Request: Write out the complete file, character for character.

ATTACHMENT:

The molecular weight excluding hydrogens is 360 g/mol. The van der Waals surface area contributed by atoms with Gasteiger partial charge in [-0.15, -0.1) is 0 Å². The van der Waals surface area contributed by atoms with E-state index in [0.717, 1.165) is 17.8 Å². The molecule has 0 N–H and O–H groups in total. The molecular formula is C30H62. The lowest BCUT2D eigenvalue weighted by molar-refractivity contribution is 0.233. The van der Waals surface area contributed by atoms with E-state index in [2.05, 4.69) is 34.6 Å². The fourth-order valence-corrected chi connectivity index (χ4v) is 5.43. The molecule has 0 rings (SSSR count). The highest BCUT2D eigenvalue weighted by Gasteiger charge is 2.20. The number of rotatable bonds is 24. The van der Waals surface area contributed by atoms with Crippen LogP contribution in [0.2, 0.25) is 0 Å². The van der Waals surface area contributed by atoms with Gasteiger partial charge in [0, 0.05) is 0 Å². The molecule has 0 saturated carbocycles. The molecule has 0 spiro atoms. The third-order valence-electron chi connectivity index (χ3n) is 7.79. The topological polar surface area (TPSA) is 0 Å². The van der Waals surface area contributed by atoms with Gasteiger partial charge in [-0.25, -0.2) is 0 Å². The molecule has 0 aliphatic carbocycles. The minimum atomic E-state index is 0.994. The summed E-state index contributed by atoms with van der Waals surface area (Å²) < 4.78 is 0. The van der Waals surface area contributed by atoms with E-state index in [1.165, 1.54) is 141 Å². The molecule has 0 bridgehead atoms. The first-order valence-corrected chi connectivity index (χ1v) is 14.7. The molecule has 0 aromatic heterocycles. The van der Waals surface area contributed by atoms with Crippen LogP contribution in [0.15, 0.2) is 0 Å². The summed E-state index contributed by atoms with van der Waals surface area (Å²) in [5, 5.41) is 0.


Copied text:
The molecular weight excluding hydrogens is 360 g/mol. The van der Waals surface area contributed by atoms with Gasteiger partial charge in [-0.15, -0.1) is 0 Å². The van der Waals surface area contributed by atoms with E-state index in [0.717, 1.165) is 17.8 Å². The molecule has 0 N–H and O–H groups in total. The molecular formula is C30H62. The lowest BCUT2D eigenvalue weighted by molar-refractivity contribution is 0.233. The van der Waals surface area contributed by atoms with E-state index in [2.05, 4.69) is 34.6 Å². The fourth-order valence-corrected chi connectivity index (χ4v) is 5.43. The molecule has 0 rings (SSSR count). The highest BCUT2D eigenvalue weighted by Gasteiger charge is 2.20. The number of rotatable bonds is 24. The van der Waals surface area contributed by atoms with Crippen LogP contribution in [0.2, 0.25) is 0 Å². The van der Waals surface area contributed by atoms with Gasteiger partial charge in [0, 0.05) is 0 Å². The molecule has 0 saturated carbocycles. The molecule has 0 spiro atoms. The third-order valence-electron chi connectivity index (χ3n) is 7.79. The topological polar surface area (TPSA) is 0 Å². The van der Waals surface area contributed by atoms with Gasteiger partial charge in [-0.25, -0.2) is 0 Å². The molecule has 0 aliphatic carbocycles. The minimum atomic E-state index is 0.994. The summed E-state index contributed by atoms with van der Waals surface area (Å²) < 4.78 is 0. The van der Waals surface area contributed by atoms with E-state index in [1.165, 1.54) is 141 Å². The molecule has 0 bridgehead atoms. The first-order valence-corrected chi connectivity index (χ1v) is 14.7. The molecule has 0 aromatic heterocycles. The van der Waals surface area contributed by atoms with Crippen LogP contribution in [0.15, 0.2) is 0 Å². The summed E-state index contributed by atoms with van der Waals surface area (Å²) in [5, 5.41) is 0.